JUNE 24, 2020
by Steve Lundeberg, Oregon State University
Suspended, rotating devices known as "flappers" may be the key to fewer birds flying into power lines, a study by Oregon State University suggests.
The findings by researchers in OSU's College of Agricultural Sciences are important because around the globe both the number of power lines and concern over bird fatalities are on the rise.
Research has documented more than 300 species of birds dying from hitting power lines, with one study estimating that more than 170 million perish annually in the United States and another estimating the global death toll to be 1 billion per year. There's also the problem of power outages that bird strikes can cause.
Conservation managers and utilities many years ago developed flight diverters, basically regularly spaced devices that make the lines more visible, as a step toward reducing the number of birds flying into the lines.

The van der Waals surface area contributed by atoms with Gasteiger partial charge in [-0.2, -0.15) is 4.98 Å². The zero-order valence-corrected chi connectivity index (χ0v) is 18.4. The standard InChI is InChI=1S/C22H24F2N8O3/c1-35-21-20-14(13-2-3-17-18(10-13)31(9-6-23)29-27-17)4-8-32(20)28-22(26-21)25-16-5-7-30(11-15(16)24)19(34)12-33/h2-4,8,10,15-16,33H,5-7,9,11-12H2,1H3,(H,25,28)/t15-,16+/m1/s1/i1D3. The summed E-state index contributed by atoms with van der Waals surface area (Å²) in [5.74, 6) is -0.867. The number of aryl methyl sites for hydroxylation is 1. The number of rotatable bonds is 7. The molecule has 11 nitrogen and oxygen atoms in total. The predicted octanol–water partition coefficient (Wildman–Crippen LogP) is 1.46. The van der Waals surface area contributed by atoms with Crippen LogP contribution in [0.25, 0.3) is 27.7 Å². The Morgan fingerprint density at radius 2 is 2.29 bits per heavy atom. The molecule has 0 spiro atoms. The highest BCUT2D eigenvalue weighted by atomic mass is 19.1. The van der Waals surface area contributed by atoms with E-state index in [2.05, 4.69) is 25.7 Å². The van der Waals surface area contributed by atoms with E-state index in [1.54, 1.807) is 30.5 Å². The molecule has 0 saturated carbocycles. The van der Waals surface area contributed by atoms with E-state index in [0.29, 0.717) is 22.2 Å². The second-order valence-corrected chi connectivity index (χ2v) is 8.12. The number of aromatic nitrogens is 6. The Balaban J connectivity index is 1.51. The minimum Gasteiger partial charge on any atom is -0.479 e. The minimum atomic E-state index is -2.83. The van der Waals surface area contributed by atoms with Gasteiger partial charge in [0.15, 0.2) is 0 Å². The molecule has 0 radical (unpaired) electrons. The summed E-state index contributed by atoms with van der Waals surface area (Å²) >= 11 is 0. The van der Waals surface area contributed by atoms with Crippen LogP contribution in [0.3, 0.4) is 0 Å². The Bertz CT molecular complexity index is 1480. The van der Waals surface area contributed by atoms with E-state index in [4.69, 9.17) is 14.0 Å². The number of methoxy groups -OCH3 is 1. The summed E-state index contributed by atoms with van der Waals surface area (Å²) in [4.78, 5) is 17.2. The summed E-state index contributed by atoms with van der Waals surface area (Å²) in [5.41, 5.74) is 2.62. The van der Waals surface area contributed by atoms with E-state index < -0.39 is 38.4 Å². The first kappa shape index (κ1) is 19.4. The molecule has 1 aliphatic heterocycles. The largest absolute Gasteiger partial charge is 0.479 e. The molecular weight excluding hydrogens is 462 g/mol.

The most common type are the PVC spirals, which are durable and easy to install, but how well they actually work isn't well understood. Though they've been in use for nearly four decades, strike rates remain high for a number of species.
OSU researchers Virginia Morandini and Ryan Baumbusch were part of an international collaboration that compared the effectiveness of three types of flight diverters: yellow PVC spiral; orange PVC spiral; and a flapper model with three orange and red polypropylene blades with reflective stickers.
The flapper hangs from a power line and its blades, 21 centimeters by 6.2 centimeters, rotate around a vertical axis.